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Grumman Duck
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J2F5 Specifications

    Primary Function:
    Crew:
    Engine:
    Power:
    Weight Empty:
    Full Weight:
    Ordnance:
    Machine Guns:
    Length:
    Wingspan:
    Cruise Speed:
    Max. Speed:
    Climb Rate:
    Ceiling:
    Range:
    Year Deployed:
utility amphibian
two
Wright R1820-50
950 h.p.
4,300 lbs.
6,700 lbs.
650 lbs.
1 or 2 .30 cal.
34' 0"
39' 0"
150 mph
188 mph
1,500 fpm
27,000 feet
780 miles
1934






The Grumman Duck, designated J2F, was the company's first amphibian aircraft. It first took to the sky on April 25, 1933 and soon became the primary single engine workhorse military amphibian.

The aircraft was used by the U.S.N., U.S.M.C. and U.S.C.G. in addition to a number of U.S. allies. A single Grumman Duck aircraft was used by the U.S.A.F., primarily for search and rescue duties.

The Grumman Duck performed a multitude of roles including aircraft carrier transport, reconnaissance, search and rescue, target tow, anti shipping, and anti submarine. It even found a civilian use as an executive transport.

Given its bulky shape, the Grumman Duck was a surprisingly aerobatic flier. At least one performed at air shows, but has since been retired.

Grumman Ducks were built strong enough to withstand aircraft carrier and choppy sea landings. Although the aircraft fuselage was made from metal, the wings were covered with cloth. The aircraft had retractable landing gear. Light attack versions of the Duck had single or twin machine guns and could carry bombs under their wings.

Throughout their production period the aircraft were modified to increase performance with more powerful engines, and hull changes to improve water handling.

A total of 632 Grumman Duck aircraft of all types were produced. We do not know of any still flying, but several well preserved examples can be found on static display.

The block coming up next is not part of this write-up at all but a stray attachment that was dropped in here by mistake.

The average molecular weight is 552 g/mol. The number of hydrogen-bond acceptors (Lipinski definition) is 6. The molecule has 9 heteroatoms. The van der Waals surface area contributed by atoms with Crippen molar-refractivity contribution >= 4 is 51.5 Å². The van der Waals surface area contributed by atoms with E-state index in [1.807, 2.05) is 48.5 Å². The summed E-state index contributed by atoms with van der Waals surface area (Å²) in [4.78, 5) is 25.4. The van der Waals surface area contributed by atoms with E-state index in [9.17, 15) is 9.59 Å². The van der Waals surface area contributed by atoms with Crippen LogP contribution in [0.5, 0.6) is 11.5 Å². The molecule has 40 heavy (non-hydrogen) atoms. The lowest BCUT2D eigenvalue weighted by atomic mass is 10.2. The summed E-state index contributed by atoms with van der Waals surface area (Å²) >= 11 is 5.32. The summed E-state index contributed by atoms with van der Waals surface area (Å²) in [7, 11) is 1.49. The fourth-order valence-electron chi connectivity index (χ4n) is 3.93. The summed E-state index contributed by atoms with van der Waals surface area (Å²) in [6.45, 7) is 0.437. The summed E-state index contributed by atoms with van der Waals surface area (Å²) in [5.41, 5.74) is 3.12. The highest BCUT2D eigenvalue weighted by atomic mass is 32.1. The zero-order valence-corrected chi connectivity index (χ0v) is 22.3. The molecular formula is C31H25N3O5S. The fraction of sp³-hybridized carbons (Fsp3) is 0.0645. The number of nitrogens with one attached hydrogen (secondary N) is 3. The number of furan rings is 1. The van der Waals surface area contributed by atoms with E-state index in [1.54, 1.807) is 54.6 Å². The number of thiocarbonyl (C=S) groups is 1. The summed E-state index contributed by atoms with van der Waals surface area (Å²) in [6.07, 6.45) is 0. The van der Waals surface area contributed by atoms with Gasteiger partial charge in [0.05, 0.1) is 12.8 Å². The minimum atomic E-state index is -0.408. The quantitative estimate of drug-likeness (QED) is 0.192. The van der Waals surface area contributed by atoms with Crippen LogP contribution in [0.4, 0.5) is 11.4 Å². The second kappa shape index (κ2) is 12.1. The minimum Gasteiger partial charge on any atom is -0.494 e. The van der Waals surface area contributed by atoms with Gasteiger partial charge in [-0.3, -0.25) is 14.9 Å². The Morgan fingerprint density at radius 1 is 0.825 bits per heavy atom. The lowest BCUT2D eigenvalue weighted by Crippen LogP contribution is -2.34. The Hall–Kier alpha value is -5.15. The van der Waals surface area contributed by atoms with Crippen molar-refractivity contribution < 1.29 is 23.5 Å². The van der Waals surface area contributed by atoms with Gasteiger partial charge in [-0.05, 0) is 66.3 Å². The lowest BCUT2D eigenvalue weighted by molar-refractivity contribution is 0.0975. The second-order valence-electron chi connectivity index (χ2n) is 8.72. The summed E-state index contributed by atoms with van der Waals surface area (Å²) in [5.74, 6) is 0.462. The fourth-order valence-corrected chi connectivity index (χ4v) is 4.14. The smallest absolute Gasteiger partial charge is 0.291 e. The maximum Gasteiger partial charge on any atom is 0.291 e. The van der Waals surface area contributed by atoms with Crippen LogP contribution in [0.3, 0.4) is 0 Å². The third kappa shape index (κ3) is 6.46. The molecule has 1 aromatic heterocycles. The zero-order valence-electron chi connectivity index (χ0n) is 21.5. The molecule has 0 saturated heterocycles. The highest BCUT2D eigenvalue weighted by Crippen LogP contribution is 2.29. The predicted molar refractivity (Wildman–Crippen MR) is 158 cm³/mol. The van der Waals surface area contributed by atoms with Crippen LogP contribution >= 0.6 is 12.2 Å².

A Grumman Duck from Toner Plans.


You should be able to find a number of plans and perhaps even a kit if you want to build the Grumman Duck.

Pictured immediately above is the Grumman Duck from Harold Toner Plans. Wingspan is 52" with a length of 49". Power comes from a .46 two cycle engine.

The first picture below is of the Grumman Duck built from Uncle Willies Plans. It has a 58" wingspan and a 52" length overall. Recommended for power is a .60 two cycle engine.

We found two sets of Grumman Duck plans for sale on eBay. The larger model has a wingspan of 63" and a length of 56". Power comes from .90 to 1.20 engines and weight is around 17 lbs.

The smaller Grumman Duck has a wingspan of 58" with a length of 43". Construction materials are balsa and ply. The kit provides for the addition of retracts. Engines are .46 to .60 two stroke.

Cleveland has plans for sale of the rc Grumman Duck with wingspans of 39", 58", 77" and 116". The next picture below is an example of their 116" wingspan model.

Pictured third below is the Grumman Duck from a Charlie Smith short kit.  We do not know  the wingspan of the model.

The bottom picture is of the 38" wingspan Grumman Duck built by Jerry Hall. It is powered by a geared Mega 16/15/4 motor and weighs about 2 1/4 lbs. all up.

Email us about a favorite Grumman Duck.



Uncle Willies Plans Grumman Duck.


A Cleveland Plans Grumman Duck.


Charlie Smith kit Grumman Duck.


Jerry Hall's Grumman Duck.



At RC Groups flying jeep was looking for a Grumman Duck plan.

David r2ese started a Grumman Duck build thread at RC Groups.

Rotatorus of RC Groups mentions a Grumman Duck

MdDgDRVR of RC Groups talks about the Grumman Duck plans he ordered.

At RC Universe abdr-crewchief was looking for a Grumman Duck.

At RC Universe dsr71 was looking for aGrumman Duck.

At RC Universe archi70 wanted to build a Grumman Duck.

At RC Hangout kenchiroalpha posted links to sites showing the Grumman Duck.

Capnbilly of Watt Flyer mentions a Grumman Duck in a posting.

MaxAdventure of Watt Flyer posted a link to a site about the Grumman Duck.